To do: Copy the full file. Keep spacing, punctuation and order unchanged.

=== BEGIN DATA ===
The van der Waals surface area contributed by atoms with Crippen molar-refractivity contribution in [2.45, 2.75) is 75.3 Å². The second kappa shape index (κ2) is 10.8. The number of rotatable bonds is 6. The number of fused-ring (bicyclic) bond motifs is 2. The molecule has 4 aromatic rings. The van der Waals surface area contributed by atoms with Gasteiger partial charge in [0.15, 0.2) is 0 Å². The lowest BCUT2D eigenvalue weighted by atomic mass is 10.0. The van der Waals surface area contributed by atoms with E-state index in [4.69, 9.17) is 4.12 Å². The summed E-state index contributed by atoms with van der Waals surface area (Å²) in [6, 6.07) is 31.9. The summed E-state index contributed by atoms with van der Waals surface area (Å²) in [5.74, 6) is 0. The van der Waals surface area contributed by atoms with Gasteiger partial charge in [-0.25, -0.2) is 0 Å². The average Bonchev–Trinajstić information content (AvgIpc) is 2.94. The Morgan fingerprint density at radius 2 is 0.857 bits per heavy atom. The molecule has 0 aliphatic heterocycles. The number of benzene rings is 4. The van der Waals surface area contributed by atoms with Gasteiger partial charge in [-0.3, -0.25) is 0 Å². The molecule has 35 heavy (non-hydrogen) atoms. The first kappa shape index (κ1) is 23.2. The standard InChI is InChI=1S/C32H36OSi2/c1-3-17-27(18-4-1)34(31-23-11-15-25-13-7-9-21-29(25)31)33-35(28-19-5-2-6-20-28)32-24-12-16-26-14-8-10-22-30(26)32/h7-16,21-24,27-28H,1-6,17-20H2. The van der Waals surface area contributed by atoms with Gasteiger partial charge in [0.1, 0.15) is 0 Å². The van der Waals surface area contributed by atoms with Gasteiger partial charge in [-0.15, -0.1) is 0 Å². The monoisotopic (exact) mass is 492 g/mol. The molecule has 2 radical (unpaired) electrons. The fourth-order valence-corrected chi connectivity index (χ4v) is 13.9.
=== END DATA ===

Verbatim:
The van der Waals surface area contributed by atoms with Crippen molar-refractivity contribution in [2.45, 2.75) is 75.3 Å². The second kappa shape index (κ2) is 10.8. The number of rotatable bonds is 6. The number of fused-ring (bicyclic) bond motifs is 2. The molecule has 4 aromatic rings. The van der Waals surface area contributed by atoms with Gasteiger partial charge in [0.15, 0.2) is 0 Å². The lowest BCUT2D eigenvalue weighted by atomic mass is 10.0. The van der Waals surface area contributed by atoms with E-state index in [4.69, 9.17) is 4.12 Å². The summed E-state index contributed by atoms with van der Waals surface area (Å²) in [6, 6.07) is 31.9. The summed E-state index contributed by atoms with van der Waals surface area (Å²) in [5.74, 6) is 0. The van der Waals surface area contributed by atoms with Gasteiger partial charge in [-0.25, -0.2) is 0 Å². The average Bonchev–Trinajstić information content (AvgIpc) is 2.94. The Morgan fingerprint density at radius 2 is 0.857 bits per heavy atom. The molecule has 0 aliphatic heterocycles. The number of benzene rings is 4. The van der Waals surface area contributed by atoms with Gasteiger partial charge in [-0.3, -0.25) is 0 Å². The molecule has 35 heavy (non-hydrogen) atoms. The first kappa shape index (κ1) is 23.2. The standard InChI is InChI=1S/C32H36OSi2/c1-3-17-27(18-4-1)34(31-23-11-15-25-13-7-9-21-29(25)31)33-35(28-19-5-2-6-20-28)32-24-12-16-26-14-8-10-22-30(26)32/h7-16,21-24,27-28H,1-6,17-20H2. The van der Waals surface area contributed by atoms with Gasteiger partial charge in [0.1, 0.15) is 0 Å². The van der Waals surface area contributed by atoms with Gasteiger partial charge in [-0.15, -0.1) is 0 Å². The monoisotopic (exact) mass is 492 g/mol. The molecule has 2 radical (unpaired) electrons. The fourth-order valence-corrected chi connectivity index (χ4v) is 13.9.